By Nathan Hansen
La Crosse Tribune

LA CROSSE, Wis. (AP) _ In 2008, University of Wisconsin-La Crosse professor James Longhurst started commuting to work on his bicycle.

Longhurst didn’t do it to save the planet or because he doesn’t like cars _ Longhurst owns both bikes and a car. But the spike in gas prices that year made him re-examine just how much he drives, especially for short trips, and led him to take a look at the long history of bicycles in America.

His studies have culminated in the book “Bike Battles: A History of Sharing the American Road,” where Longhurst examines the history of public policy and law surrounding bikes and the conflicts that arose between bike riders, pedestrians, motor vehicles and cities trying to accommodate different forms of transportation. An urban and environmental historian, Longhurst is interested in ways cities relate to their surroundings and the effects policy decisions have on people’s lives.

“We are now having a huge fight over bikes and reintroducing them to cities,” he said. “People get into huge fights about them and whether they should be on the road.”

Longhurst is conducting a Midwest tour to highlight his book. Along with visiting La Crosse, the tour includes stops in Rochester, Minn., Madison, Milwaukee and Chicago. During his stop in La Crosse, members of the Driftless Region Bicycle Coalition led a bike ride to Pearl Street Books for the book signing and reception.

America is in the midst of the largest bicycle boom since the 19th century, Longhurst said. “Bike Battles” looks at forgotten history of the bike and picks out six historical battles that still affect today’s debates about the bicycle.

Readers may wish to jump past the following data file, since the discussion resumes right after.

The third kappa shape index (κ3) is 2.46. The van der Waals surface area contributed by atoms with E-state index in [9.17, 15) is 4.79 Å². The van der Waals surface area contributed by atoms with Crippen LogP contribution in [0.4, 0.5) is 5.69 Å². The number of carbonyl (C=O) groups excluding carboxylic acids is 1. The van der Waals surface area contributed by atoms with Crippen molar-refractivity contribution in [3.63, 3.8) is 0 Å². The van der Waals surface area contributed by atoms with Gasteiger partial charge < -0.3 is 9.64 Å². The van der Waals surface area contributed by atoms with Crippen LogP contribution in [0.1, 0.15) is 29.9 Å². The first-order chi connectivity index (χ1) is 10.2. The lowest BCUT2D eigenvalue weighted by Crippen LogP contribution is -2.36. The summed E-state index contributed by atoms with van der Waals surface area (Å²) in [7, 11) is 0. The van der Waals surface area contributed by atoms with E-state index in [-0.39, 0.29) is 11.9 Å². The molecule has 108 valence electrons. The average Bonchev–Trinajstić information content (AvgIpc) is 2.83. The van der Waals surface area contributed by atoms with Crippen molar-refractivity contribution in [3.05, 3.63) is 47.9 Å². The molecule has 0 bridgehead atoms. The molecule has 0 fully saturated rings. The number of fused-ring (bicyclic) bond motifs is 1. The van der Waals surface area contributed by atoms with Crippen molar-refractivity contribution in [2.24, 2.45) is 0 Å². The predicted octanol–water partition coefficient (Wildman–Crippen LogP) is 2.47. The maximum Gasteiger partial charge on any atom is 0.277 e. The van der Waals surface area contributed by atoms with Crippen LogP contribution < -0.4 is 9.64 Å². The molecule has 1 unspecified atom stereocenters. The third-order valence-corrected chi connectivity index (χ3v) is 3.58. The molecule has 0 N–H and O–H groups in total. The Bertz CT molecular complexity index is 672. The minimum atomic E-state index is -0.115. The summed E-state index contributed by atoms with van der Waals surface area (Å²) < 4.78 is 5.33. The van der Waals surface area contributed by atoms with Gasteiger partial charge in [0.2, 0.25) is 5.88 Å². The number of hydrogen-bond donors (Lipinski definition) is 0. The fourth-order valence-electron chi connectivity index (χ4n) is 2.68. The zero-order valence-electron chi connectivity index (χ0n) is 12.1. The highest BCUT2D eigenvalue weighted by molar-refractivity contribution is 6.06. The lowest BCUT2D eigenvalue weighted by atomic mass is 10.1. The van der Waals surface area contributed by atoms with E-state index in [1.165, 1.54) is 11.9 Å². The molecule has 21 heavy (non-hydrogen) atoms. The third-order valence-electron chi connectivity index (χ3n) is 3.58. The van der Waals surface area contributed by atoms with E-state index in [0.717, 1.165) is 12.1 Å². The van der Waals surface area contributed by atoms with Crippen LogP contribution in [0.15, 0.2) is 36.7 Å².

The battles aren’t strictly between bikes and cars, he said, but about transportation in general and urban planning. For example, one of the battles cited in the book was over the separate bike trails and the sidepath movement in cities in the 1890s. During World War II, there were discussions about the Victory Bike program, where the government encouraged bike riding during gasoline and rubber rationing.

Battles also have taken place over how people view bikes. Bikes were classified vehicles in the 1870s for regulatory purposes, paving the way for automobiles in later decades. There have been debates about whether bikes are for recreation or for transportation, with different kinds of riders having diverging views on the bike.

That’s one of the tricky things about its history, Longhurst said. Each generation has had its own views about the bike, he said, and it has meant many things to different demographics.

In the 1970s, the bike gained popularity with athletes, which has continued to this day. In other eras, the bike was alternately the vehicle of the working class and a stylish ride for the rich and elite. As the bike has evolved, it has been difficult to craft public policy around it, and today’s political dysfunction hasn’t made things easier.

“The system has become broken,” Longhurst said. “We’ve come to demonize certain public uses of the road.”

Successful policymakers won’t be able to ignore issues around bicycles, Longhurst said, as the bike boom continues amid pressures of downtown parking, the costs of road construction and public health issues such as obesity. While La Crosse has had a number of early successes in developing itself as a bike-friendly community, Longhurst said, the goalposts are constantly moving forward, and much of Wisconsin is falling behind.

“The rest of the nation is getting better, faster,” he said. “Wisconsin is falling behind in bike-friendly rankings for states.”

A lot of people are interested in bikes, Longhurst said, but aren’t as interested in academic work and dry urban and environmental policy. That’s what the book is for. He said it takes these concepts and makes it accessible to a more general audience.

“It’s not about the bike,” Longhurst said. “I continue to be interested in cities and the decisions we make to make them better. But the bike is a vehicle to explore that.”